"YOUR VERDICT, NOT MINE." JUDGE OWEN'S DISCLAJMER. Haverfordwest Prisoner Discharged. The Quarter Sessions for Haverfordweat were held on Wednesday at the Shire Hall, his Honour Judge Owen presiding. Mr F. P. Green was foreman of the grand jury. Committees. The Licensing Committee was reappointed for I the ensuing year, and a number of magistrates I were reappointed to „make orders for the recep- tion of lunatics. f Alleged Burglary. The only case for trial was one in which j Daniel Fleming, fireman, of Milford Haven, was I charged yith burglary at Foley House, Haverford- I west, on Octoher 3rd, Mr Marley Samson prose- cuted, and prisoner was undefended. The evidence of Miss Ada Moore, daughter of the housekeeper, was that at 1 a.m. she beard falling glass, and when she dressed and went downstairs she found prisoner in the smoking- room sitting on the couch. She and her mother gave the alarm, and when the police came on the scene in a tew minutes prisoner jumped through the window into a yard, from which he was trying to escape by climbing over' a wall. He was arrested and charged. Prisoner pleaded that he was drunk and knew nothing about it, and put in his register of dis- charges, which were marked good." His Honour pointed out to the jury that they must judge a man's intention from his conduct. People did not break into bouses for a lark, and he had never yet beard of a drunken man com- mitting a burglary. After a short absence the jury returned a ver- dict of Guilty of being found in the premises without any intention to steal." Mr Samson: That is a verdict of Not Guilty." The Chairman I hope none of you gentlemen will have a burglar in your house. (Laughter.) We discbarge him. Mr Samson requested that the jury should be asked for a formal verdict of Not guilty." The Chairman You must return a verdict of not guilty, if that is what you mean. The Foreman We find him not guilty. The Chairman is your verdict, not mine, I am glad to say. Discharge the prisoner. I Lincensing Appeal. Mr W. J. Jones appealed against the decision of the Haverfordwest magistrates who refused to transfer the license of the Falcon Inn to John Warlow. Their decision was no reflection on the applicant. The magistrates did not contest tbe I appeal, which was allowed. This was all the business.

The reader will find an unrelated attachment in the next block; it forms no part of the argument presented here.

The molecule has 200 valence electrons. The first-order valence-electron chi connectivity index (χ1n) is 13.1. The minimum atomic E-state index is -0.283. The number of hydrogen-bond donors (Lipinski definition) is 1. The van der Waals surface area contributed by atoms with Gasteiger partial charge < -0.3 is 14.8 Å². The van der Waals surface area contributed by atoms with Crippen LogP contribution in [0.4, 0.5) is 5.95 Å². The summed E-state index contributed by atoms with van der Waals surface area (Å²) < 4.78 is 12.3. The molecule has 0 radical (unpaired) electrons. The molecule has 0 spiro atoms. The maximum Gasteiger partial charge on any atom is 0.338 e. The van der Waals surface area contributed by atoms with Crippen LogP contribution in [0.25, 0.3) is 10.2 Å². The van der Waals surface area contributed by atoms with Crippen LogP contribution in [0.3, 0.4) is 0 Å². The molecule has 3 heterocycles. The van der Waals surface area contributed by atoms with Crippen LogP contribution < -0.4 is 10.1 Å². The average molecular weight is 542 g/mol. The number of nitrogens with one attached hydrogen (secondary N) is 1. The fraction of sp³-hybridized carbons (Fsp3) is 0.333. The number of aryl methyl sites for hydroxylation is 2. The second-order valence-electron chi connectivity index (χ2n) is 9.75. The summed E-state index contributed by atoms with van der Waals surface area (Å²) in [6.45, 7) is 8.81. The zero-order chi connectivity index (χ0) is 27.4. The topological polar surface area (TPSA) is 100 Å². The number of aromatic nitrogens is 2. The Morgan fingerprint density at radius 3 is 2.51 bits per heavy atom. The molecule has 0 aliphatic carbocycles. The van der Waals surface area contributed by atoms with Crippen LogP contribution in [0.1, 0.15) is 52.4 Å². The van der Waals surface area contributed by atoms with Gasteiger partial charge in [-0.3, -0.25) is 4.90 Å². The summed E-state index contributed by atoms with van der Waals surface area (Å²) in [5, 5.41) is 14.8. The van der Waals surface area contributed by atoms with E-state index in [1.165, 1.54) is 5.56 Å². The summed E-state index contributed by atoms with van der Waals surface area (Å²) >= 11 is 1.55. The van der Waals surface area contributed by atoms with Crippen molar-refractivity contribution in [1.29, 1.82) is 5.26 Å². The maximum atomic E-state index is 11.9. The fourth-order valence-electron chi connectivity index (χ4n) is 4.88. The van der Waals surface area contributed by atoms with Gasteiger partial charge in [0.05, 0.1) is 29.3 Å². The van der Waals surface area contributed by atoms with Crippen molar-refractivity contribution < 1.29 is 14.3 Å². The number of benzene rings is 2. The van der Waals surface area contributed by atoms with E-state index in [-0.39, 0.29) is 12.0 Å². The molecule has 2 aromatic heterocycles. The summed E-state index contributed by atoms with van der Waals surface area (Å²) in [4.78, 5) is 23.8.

NEATH CONSTABLE STABBED. Quarter Sessions Trial und Sentence. At Glamorgan Sessions on Wednesday Sidney Jones (22), labourer, was charged with unlaw- fully and maliciously wounding and cutting P.O. Hopkin Davies at Neath on October 9th. Mr Redmond Davies prosecuted. The constable said ho met prisoner at 11.20 on the night in question following a woman of ill-fame and cursing and swearing. Witness asked him to go home quietly, and he said he would not do so as long as he had a knife, at the same time striking him with the knife on the breast, the arm, and the top of the head. Subsequently they closed and struggled till P.C. Deer came on the scene. It was alleged that though prisoner was under the influence of drink he was well aware of what he was doing. Dr. Walter Jones said one of the wounds was in the region of the heart, but fortunately it was superfi- cial. Prisoner said the officers had ill-treated him by beating him unnecessarily, and he pro- duced his coat, which he alleged that the officers had torn. He denied the offence,and pleaded that he was the support of hi] aged mother. The jury found the prisoner guilty, but recommended him to mercy on the ground of his filial affection. In passing sen- tence, the Chairman said prisoner had made a very clever appeal to the sympathies of the jury, and they had taken the bait, but they had nothing to do with his devotion to his mother there. Sympathy was a good thing, but should be diverted in the right channel. The sentence was six months' hard labour.